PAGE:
ISI
 
INDICATIONS
Treatment of Chronic Iron Overload Due to Blood Transfusions (Transfusional Iron Overload)
EXJADE® (deferasirox) is indicated for the treatment of chronically elevated levels of iron in the blood caused by repeated blood transfusions (transfusional hemosiderosis) in patients 2 years of age and older.
  • In these patients, EXJADE lowered the levels of iron in the blood (measured by serum ferritin levels) and liver (measured by liver iron concentration).
  • An improvement in survival or disease symptoms resulting from reduction in elevated iron levels, however, has not been proven.
Treatment of Chronic Iron Overload in Non–Transfusion-Dependent Thalassemia Syndromes
EXJADE is indicated to treat patients ages 10 years and older who have chronic iron overload resulting from a genetic blood disorder called
non–transfusion-dependent thalassemia (NTDT).
  • EXJADE should be used when these patients have elevated levels of iron in the liver (measured by liver iron concentration of at least 5 milligrams of iron per gram of dry liver tissue weight) and in the blood (measured by serum ferritin levels greater than 300 mcg/L).
  • An improvement in survival or disease symptoms resulting from reduction in elevated iron levels, however, has not been proven.
Limitations on the Use of EXJADE
  • It is not known if EXJADE is safe or effective when taken with another therapy that lowers iron levels in the blood.
  • There are patients with a serious blood disorder known as myelodysplastic syndromes (MDS) who may take EXJADE to treat chronically elevated levels of iron in the blood caused by repeated blood transfusions. The iron lowering effects and safety of EXJADE have not been studied in clinical trials specifically designed for just these patients with MDS.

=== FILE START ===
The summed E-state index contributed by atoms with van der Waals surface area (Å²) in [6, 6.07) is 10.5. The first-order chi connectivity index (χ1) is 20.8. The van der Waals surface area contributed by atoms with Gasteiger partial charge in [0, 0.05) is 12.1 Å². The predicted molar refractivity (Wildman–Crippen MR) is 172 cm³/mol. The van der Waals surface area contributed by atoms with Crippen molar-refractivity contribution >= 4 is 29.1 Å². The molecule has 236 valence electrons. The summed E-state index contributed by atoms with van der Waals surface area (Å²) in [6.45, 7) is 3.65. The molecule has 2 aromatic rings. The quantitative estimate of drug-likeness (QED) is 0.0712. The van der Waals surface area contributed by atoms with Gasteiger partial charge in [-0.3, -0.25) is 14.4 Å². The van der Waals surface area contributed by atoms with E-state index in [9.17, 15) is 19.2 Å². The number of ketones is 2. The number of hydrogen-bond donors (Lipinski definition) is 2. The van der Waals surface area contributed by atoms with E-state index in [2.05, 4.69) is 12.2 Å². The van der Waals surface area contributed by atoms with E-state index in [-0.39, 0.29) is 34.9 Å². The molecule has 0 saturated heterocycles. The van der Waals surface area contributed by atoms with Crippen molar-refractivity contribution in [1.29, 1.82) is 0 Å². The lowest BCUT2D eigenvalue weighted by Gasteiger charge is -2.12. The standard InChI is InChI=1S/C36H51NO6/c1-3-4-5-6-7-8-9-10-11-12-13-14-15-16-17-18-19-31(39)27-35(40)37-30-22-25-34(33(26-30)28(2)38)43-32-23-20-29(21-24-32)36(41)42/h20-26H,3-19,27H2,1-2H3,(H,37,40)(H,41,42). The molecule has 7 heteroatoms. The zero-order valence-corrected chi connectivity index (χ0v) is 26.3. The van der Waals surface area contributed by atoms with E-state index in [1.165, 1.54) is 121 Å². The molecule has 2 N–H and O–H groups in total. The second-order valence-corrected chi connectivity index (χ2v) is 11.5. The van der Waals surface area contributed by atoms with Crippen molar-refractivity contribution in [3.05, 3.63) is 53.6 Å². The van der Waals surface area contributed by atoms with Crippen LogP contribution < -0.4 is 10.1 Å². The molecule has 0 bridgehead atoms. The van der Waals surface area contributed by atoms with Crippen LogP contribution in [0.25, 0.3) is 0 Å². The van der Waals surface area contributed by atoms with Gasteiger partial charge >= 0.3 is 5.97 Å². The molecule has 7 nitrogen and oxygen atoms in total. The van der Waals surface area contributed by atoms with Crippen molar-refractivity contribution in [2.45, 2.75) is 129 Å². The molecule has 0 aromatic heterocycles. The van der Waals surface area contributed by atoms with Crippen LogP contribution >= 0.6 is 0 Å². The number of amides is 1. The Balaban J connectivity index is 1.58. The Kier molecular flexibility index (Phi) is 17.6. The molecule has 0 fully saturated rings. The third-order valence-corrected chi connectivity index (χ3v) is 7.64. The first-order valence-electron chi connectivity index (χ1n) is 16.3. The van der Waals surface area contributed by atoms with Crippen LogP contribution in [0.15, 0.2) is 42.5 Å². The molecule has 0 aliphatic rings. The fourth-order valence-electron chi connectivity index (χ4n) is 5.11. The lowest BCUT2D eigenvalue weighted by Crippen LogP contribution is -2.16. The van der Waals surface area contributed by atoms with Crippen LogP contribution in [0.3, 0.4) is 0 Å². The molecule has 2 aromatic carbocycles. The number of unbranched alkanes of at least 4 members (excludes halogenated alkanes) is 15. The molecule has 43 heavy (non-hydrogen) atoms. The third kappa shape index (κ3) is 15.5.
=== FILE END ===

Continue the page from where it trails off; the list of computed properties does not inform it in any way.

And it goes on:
IMPORTANT SAFETY INFORMATION for EXJADE (deferasirox)

What is the most important safety information to know about EXJADE?

EXJADE may cause serious kidney problems, liver problems, and bleeding in the stomach or intestines. In some cases, these problems were fatal. Kidney problems occurred particularly in patients with multiple medical conditions and those who were very ill because of their disease. Bleeding in the stomach or intestines occurred more often in elderly patients. Liver problems were more likely to happen in patients older than 55 years.

Your doctor should check your kidneys with a blood test called serum creatinine and/or creatinine clearance:
  • Before taking EXJADE
  • Monthly during treatment
If you already have a history of kidney problems or are at risk for kidney problems, your doctor should check your kidneys:
  • Every week for the first month
  • Monthly during treatment
Your doctor should check your liver with blood tests called serum transaminases and bilirubin:
  • Before taking EXJADE
  • Every other week for the first month after starting EXJADE
  • Monthly during treatment
You should not take EXJADE if you have:
  • Certain kinds of kidney problems
  • Pre-existing severe liver problems
  • High-risk myelodysplastic syndromes (MDS)
  • Advanced cancer
  • Low blood counts (low platelets)
  • An allergy to EXJADE or any ingredient of EXJADE

Additional Important Safety Information

Kidneys
  • If you have a pre-existing kidney condition, are elderly, have multiple medical conditions, or are taking medicine that affects your kidneys, you are at increased risk of complications. Your doctor will give you a blood test (called serum creatinine and/or creatinine clearance) every week for the first month you are taking EXJADE or if your dose has changed, and then every month after that. Your doctor may adjust your dose based on the results of these tests.
  • Your doctor may also collect urine samples monthly.
  • Some patients developed severe kidney problems while taking EXJADE, in some cases fatal, and in some cases requiring dialysis. Most of the fatalities occurred in patients who were very ill because of their disease.
Liver
  • If you have a pre-existing severe liver problem, you should not use EXJADE.